Is buying a house as simple as buying a kettle?

30 October 2011

When I think back to the houses I have bought and the viewings I have been on, almost invariably, the Estate Agents I have dealt with have been relatively poorly equipped with genuine sales skills.

I might have been briefly qualified as to my suitability to buy and on my own property requirements, but a viewing has rarely been anything other than feature led. "This is the kitchen" and so on.

The belief is that properties sell themselves of course.. Each viewing results in either a "yes", or a "no".

It's a subject I was prompted to think about while interviewing for a business development role here at PropertyADD recently.

In a small sale, where there's no ongoing relationship between the buyer and seller, it's easy for the buyer to separate what they are buying and the person they are buying it from. When you go into Comet or Currys looking for a new kettle, it's not hugely important if any sort of rapport is built by the salesperson. Rather, it's the quality, features and price of what you are buying that counts.

In a larger sale – which will normally take longer to complete – being liked, trusted and respected becomes more important. Particularly so when there will be an ongoing relationship afterwards.

This is common sense: a larger sale comes with a higher price and a higher level of risk, and so the buyer must be more certain of their decision in order to go ahead.

A genuinely consultative sales process is clearly a good thing then. Questions allow the salesperson to get a much better feel of the buyer's needs and priorities – and trust is earned as a result of the process.

As a high value deal without any ongoing relationship, perhaps a property sale sits somewhere in between those two extremes. Maybe the need for home buyers to feel that feeling makes our industry a bit different. Perhaps the lack of direct competition many properties face has an impact too.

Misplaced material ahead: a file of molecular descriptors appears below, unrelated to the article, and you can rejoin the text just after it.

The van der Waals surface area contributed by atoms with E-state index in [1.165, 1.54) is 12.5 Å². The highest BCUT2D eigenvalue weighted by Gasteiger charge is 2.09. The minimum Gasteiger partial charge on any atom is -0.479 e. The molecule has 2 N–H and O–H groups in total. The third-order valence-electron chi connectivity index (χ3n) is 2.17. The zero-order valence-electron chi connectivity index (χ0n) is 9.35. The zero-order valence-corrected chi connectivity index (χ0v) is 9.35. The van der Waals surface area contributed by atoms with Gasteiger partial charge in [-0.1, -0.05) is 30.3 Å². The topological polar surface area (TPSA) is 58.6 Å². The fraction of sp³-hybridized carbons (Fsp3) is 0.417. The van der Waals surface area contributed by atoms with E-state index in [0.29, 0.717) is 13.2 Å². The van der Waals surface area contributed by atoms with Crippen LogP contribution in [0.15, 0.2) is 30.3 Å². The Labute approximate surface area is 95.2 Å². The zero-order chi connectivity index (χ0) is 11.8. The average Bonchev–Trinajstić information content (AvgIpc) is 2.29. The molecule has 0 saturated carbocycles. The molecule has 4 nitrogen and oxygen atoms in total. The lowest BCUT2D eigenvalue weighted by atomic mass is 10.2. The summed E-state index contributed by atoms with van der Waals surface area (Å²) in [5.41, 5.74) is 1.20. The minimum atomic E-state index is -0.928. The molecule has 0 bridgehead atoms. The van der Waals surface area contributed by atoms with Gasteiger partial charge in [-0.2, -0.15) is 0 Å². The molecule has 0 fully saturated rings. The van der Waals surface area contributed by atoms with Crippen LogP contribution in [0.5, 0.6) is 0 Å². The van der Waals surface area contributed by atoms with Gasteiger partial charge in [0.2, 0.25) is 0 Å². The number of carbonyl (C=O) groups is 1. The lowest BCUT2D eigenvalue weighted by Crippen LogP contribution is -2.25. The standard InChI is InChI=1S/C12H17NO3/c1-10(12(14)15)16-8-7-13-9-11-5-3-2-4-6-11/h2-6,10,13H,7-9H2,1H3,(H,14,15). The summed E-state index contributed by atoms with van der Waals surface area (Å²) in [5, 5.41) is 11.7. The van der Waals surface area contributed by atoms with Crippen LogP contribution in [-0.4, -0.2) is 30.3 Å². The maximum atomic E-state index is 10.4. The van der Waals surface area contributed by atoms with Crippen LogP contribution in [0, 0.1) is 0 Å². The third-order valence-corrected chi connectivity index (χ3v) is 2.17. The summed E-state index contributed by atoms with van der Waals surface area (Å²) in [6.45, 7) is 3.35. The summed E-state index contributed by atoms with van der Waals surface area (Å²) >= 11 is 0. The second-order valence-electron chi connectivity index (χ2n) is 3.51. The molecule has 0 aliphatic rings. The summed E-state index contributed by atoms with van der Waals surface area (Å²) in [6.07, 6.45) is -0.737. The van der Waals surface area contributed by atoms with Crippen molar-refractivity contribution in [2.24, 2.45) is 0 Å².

Phil Spencer's Secret Agent TV Show

But you only have to watch Phil Spencer's (quite dull sadly) Secret Agent TV show to see that some people need help with their vision. They need your questions to clarify their thoughts. They need to see something wrong to help them understand what something right looks like.

Even allowing for TV's poetic licence, a lick of paint and better definition of the function of a property can change someone's opinion of whether a property is right for them. One property I viewed a couple of years ago had locks on the outside of all of the internal doors – and that just felt creepy. Maybe there was a logical reason for it, but feelings and logic are very different things when it comes to buying a property.

Which gets on to Phil's other point – something I've mentioned before too – Estate Agents aren't offering their vendors enough advice on how to improve their property for sale.

Going back to the interviews, one candidate mentioned that they had adopted the SPIN selling method advocated by Neil Rackham. It wasn't a technique I had heard of, so I bought the book and read it before our meeting. It's a very interesting study on the types of questions you can ask and their effect on the sales process – and I recommend you read it too.

Leave your comment:

What you said:

09 February 2016 09:31:57
There's no denying that property involves a completely different kind of sales and you're right, it's to do with the fact that it's a much larger sale. It's not really comparable to buying a kettle at all... if so there'd be such a thing as kettle agents. 'Spin Selling' sounds interesting, I'll have to give it a read!
09 October 2016 12:33:13
Many estate agents now see the need to provide a competitive service as online begins to take hold of the market. By going online to the property portals you can quickly see what is required to make a moving experience slick.
Valuation tools,
conveyancing comparison service
Quotes for a survey